28. “I took a vacation this summer and made it half way across the meadow.” Paraphrased I think somewhat and author unknown. I too live in Nebraska and have converted lowland river [Niobrara] meadows to CRP and added pollinator plots this year. Very much enjoyed this article. Thanks.

  29. Thanks for the lovely photos and the story of interdependence in the tiny plot of Earth.

  30. I think this is/was a wonderful project, and I am thankful that you did it, and shared it. It is vaguely reminiscent of the “Big Sit,” version of N. J. Audubon’s World Series of Birding, ion which one can choose to stay put, at one spot,rather than scour the state, or a county, trying to identify as many species of birds one can see, usually on the 2nd Saturday of May.

  31. Very intriguing work. Would make for an interesting in-depth book, perhaps?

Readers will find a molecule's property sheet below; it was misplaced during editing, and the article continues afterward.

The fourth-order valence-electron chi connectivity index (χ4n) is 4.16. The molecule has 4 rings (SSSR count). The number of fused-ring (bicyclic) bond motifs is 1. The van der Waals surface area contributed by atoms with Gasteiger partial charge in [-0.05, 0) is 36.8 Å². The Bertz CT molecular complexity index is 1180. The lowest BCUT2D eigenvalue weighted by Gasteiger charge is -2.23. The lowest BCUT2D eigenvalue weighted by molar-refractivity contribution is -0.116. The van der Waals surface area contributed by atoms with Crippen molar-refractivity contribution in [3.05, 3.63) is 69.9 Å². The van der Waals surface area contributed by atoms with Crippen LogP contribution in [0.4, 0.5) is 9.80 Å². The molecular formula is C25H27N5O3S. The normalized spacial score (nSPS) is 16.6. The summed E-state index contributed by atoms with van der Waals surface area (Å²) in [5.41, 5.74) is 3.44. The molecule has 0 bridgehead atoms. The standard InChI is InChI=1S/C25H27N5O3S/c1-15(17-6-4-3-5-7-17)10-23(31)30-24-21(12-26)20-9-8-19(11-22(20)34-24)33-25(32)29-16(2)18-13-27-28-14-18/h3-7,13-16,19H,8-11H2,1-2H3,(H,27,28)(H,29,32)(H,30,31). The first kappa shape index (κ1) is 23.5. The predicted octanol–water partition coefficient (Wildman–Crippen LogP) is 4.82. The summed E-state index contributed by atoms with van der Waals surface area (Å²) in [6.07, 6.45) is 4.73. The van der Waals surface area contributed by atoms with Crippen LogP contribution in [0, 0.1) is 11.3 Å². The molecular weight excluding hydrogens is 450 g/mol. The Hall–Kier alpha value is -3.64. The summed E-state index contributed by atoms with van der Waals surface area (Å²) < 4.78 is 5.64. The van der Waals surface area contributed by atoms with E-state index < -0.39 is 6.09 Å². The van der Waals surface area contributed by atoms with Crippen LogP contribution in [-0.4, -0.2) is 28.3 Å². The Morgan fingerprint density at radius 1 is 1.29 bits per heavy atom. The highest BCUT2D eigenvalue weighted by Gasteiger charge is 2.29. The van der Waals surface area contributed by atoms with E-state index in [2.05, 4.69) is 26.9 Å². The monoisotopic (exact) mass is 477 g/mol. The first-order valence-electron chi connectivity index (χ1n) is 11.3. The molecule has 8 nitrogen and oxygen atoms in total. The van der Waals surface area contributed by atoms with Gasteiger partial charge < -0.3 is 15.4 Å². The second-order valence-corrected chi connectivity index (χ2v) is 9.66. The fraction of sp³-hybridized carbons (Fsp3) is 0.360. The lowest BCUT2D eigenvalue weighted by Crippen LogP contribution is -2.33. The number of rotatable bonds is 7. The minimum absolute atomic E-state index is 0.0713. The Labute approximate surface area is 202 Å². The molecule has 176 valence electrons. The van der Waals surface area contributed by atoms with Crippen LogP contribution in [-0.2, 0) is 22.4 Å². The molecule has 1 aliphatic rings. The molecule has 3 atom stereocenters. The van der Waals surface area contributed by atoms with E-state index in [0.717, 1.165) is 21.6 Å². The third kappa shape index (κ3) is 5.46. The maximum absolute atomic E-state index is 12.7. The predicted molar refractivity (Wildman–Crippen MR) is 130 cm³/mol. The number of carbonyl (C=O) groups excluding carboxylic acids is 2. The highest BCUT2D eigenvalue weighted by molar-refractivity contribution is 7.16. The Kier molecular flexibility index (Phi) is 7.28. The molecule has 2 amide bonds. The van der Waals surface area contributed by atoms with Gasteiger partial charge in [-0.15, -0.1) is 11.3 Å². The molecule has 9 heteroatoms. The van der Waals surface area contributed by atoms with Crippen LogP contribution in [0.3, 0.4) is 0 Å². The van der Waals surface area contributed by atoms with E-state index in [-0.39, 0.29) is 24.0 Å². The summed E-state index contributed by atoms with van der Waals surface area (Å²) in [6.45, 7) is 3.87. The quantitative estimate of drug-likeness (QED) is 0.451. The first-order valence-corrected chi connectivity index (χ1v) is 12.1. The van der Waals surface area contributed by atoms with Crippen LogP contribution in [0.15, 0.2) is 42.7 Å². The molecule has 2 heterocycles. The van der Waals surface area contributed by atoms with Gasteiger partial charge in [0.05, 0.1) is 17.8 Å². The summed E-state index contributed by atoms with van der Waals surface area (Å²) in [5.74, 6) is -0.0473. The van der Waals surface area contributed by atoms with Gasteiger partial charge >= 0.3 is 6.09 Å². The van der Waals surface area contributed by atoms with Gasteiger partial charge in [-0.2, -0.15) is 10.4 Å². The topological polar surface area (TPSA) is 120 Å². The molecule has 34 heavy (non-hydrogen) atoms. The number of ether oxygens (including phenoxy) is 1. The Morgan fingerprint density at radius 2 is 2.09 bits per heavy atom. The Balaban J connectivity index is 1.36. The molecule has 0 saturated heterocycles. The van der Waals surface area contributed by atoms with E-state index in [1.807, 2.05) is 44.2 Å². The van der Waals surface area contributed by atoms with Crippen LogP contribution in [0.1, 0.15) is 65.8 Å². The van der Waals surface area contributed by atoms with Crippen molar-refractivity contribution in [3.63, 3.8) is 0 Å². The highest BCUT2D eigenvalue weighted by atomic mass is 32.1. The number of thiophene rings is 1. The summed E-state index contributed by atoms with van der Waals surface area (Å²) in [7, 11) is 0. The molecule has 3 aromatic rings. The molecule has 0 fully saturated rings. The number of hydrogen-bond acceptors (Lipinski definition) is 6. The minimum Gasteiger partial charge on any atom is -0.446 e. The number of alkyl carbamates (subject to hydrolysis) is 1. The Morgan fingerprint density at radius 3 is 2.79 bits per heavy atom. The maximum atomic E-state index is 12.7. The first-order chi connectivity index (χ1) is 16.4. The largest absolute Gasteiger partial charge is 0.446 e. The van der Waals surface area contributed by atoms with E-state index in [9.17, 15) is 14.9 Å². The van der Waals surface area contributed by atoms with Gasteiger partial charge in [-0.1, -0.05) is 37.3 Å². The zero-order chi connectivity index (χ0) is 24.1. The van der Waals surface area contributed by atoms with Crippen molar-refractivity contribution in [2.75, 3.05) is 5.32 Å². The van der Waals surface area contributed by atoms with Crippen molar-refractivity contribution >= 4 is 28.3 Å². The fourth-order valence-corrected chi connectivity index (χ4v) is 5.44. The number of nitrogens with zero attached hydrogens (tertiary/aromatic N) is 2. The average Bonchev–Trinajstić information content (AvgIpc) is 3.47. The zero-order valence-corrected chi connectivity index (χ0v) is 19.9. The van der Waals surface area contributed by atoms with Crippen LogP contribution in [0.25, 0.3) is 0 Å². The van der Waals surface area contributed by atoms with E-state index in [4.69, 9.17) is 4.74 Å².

32. Lovely report on prairies and yes life abounds in the smallest of areas. And now I know why my sunflowers are sometimes decapitated. I thought the birds did it but no it is some kind of beetle. Thanks for sharing your insights.

  33. I am reminded of the poem by Emily Dickenson: To Make a Prairie it Takes a Clover and One Bee

    To make a prairie it takes a clover and one bee
    One clover, and a bee,
    And revery.
    The revery alone will do
    If bees are few.

    We may have to rely on revery (daydreaming) to conjure up prairies if our bee populations continue to decline. So thank you Chris Helzer for what you are doing to document life on the prairie. May your work inspire humanity to conserve and protect them.

  34. I enjoyed browsing through your photographs and being able to see the insects and spider closeup in all their color and intricate body parts. Wonderful photography! Makes me want to take a photography course!